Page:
The advice sheets below have the latest information on animal health and welfare. If you need more advice call 01753 475111 (Regulatory Services option).
In the guide
This guidance is for England
EU Regulation (EC) No 183/2005 laying down requirements for feed hygiene is aimed at ensuring that controls throughout the feed chain are strengthened. In particular, it contains:
The Regulation requires feed businesses to be approved or registered with their local authority.
With few exceptions the legislation applies to all feed businesses, which are defined in EU Regulation (EC) No 178/2002 as: 'any undertaking, whether for profit or not and whether public or private, carrying out any operation of production, manufacture, processing, storage, transport or distribution of feed including any producer producing, processing or storing feed for feeding to animals on his own holding'.
Examples of feed businesses include:
EU Regulation (EC) No 183/2005 laying down requirements for feed hygiene requires feed businesses to be approved or registered with their local authority, as appropriate, and they must not operate without such registration / approval. See the Food Standards Agency website for how to apply for approval or registration and see below for exemptions.
There are some farm-related activities that fall outside of the scope of the legislation:
(With regard to the term 'small quantities of primary production', a working definition is less than 20 tonnes per annum.)
The legislation contains various conditions that feed businesses have to comply with, as appropriate. The annexes to EU Regulation (EC) No 183/2005 (please scroll down the linked web page to see the annexes) set out various standards that feed businesses must comply with, as appropriate:
[*'Primary production of feed' is defined in EU Regulation (EC) 183/2005 as: 'the production of agricultural products, including in particular growing, harvesting, milking, rearing of animals (prior to their slaughter) or fishing resulting exclusively in products which do not undergo any other operation following their harvest, collection or capture, apart from simple physical treatment'.]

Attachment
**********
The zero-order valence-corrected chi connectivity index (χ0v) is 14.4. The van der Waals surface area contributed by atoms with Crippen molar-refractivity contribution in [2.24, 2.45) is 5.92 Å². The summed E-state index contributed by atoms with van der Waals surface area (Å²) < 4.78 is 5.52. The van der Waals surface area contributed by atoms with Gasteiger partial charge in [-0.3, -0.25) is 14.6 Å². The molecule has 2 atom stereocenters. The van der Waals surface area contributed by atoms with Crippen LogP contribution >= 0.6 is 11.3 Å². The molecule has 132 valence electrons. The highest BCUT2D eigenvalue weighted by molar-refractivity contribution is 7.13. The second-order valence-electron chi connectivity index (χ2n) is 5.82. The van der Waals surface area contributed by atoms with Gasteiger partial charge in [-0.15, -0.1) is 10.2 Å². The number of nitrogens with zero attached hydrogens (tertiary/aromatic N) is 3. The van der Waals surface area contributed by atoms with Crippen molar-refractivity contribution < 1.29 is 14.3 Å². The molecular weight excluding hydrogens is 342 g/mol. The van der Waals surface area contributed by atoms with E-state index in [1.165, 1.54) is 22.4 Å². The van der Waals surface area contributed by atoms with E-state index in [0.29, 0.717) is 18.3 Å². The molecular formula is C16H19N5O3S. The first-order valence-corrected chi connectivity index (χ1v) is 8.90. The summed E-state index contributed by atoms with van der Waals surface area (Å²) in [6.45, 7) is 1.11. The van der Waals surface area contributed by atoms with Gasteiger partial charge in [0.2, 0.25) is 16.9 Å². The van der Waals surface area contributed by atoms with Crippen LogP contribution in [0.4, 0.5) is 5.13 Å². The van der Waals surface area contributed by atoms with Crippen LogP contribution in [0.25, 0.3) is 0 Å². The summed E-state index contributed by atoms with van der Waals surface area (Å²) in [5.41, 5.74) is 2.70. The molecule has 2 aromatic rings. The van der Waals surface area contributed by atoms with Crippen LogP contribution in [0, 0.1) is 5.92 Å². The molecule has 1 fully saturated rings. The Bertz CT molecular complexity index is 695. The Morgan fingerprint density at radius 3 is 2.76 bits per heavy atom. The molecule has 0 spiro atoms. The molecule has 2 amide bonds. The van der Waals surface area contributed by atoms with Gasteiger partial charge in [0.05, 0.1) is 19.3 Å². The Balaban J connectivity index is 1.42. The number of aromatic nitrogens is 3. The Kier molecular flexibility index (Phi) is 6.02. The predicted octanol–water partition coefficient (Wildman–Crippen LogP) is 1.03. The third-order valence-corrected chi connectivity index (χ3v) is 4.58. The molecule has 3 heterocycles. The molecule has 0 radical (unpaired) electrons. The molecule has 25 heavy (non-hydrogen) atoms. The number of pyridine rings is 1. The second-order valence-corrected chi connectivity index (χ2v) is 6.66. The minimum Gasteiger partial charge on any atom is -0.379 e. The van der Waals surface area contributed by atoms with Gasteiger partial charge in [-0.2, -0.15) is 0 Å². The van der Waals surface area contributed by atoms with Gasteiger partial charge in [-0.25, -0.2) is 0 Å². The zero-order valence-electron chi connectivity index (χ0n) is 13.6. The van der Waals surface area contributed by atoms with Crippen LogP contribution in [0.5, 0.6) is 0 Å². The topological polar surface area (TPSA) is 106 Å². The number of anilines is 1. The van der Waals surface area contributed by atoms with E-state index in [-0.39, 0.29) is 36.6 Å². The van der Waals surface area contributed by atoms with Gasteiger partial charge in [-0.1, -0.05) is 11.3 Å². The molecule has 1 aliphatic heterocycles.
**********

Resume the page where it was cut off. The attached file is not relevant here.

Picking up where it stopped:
The legislation requires feed businesses that fall within the scope of annex II to put in place and operate procedures based on the principles of HACCP. HACCP is a system of safety management based on the prevention of feed and food safety problems. It provides a documented, structured approach to ensuring food safety and places a requirement on businesses to identify, manage and control hazards inherent in the handling and production process.
Feed businesses that are only involved in primary production or the feeding of livestock will not be required to apply a documented HACCP (excluding those that buy in and use feed additives or premixtures).
'Feed additives' means substances, micro-organisms or preparations, other than feed material and premixtures, that are intentionally added to feed or water in order to perform, in particular, one or more of the following functions:
'Premixtures' means mixtures of feed additives or mixtures of one or more feed additives with feed materials or water used as carriers, not intended for direct feeding to animals.
Please note this guidance does not cover arrangements for the approval of premises, manufacturing, selling or using coccidiostats, histomonostats and growth promoters or the incorporation, distribution and use of veterinary medicines in premixtures and feeding stuffs, all of which are covered by separate legislation enforced by the Veterinary Medicines Directorate (VMD) (01932 336911).
Any person who fails to comply with the Animal Feed (Hygiene, Sampling etc and Enforcement) (England) Regulations 2015 is committing an offence. The maximum penalty is a fine and two years' imprisonment.
Last reviewed / updated: June 2017
This information is intended for guidance; only the courts can give an authoritative interpretation of the law.
The guide's 'Key legislation' links may only show the original version of the legislation, although some amending legislation is linked to separately where it is directly related to the content of a guide. Information on amendments to UK legislation can be found on each link's 'More Resources' tab; amendments to EU legislation are usually incorporated into the text.